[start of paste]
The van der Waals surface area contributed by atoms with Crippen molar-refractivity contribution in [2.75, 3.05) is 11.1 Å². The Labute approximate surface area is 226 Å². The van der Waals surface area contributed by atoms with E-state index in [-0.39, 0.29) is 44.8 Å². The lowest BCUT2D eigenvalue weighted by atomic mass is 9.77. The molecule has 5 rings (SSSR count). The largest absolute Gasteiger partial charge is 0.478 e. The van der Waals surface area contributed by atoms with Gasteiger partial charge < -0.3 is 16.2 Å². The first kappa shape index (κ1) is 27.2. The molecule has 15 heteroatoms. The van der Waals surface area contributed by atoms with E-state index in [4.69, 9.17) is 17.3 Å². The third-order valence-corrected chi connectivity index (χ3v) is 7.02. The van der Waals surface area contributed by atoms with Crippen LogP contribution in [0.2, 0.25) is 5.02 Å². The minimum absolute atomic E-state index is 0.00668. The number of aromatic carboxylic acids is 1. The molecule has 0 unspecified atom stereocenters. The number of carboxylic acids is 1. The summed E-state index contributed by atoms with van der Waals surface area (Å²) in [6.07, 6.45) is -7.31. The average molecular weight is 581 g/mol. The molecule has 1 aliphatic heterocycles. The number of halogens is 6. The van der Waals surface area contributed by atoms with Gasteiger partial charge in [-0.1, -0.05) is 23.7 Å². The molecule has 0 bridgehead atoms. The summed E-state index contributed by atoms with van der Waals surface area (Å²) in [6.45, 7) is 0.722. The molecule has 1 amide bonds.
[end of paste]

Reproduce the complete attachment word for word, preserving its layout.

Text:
The van der Waals surface area contributed by atoms with Crippen molar-refractivity contribution in [2.75, 3.05) is 11.1 Å². The Labute approximate surface area is 226 Å². The van der Waals surface area contributed by atoms with E-state index in [-0.39, 0.29) is 44.8 Å². The lowest BCUT2D eigenvalue weighted by atomic mass is 9.77. The molecule has 5 rings (SSSR count). The largest absolute Gasteiger partial charge is 0.478 e. The van der Waals surface area contributed by atoms with Gasteiger partial charge < -0.3 is 16.2 Å². The first kappa shape index (κ1) is 27.2. The molecule has 15 heteroatoms. The van der Waals surface area contributed by atoms with E-state index in [4.69, 9.17) is 17.3 Å². The third-order valence-corrected chi connectivity index (χ3v) is 7.02. The van der Waals surface area contributed by atoms with Crippen LogP contribution in [0.2, 0.25) is 5.02 Å². The minimum absolute atomic E-state index is 0.00668. The number of aromatic carboxylic acids is 1. The molecule has 0 unspecified atom stereocenters. The number of carboxylic acids is 1. The summed E-state index contributed by atoms with van der Waals surface area (Å²) in [6.07, 6.45) is -7.31. The average molecular weight is 581 g/mol. The molecule has 1 aliphatic heterocycles. The number of halogens is 6. The van der Waals surface area contributed by atoms with Gasteiger partial charge in [-0.1, -0.05) is 23.7 Å². The molecule has 0 bridgehead atoms. The summed E-state index contributed by atoms with van der Waals surface area (Å²) in [6.45, 7) is 0.722. The molecule has 1 amide bonds.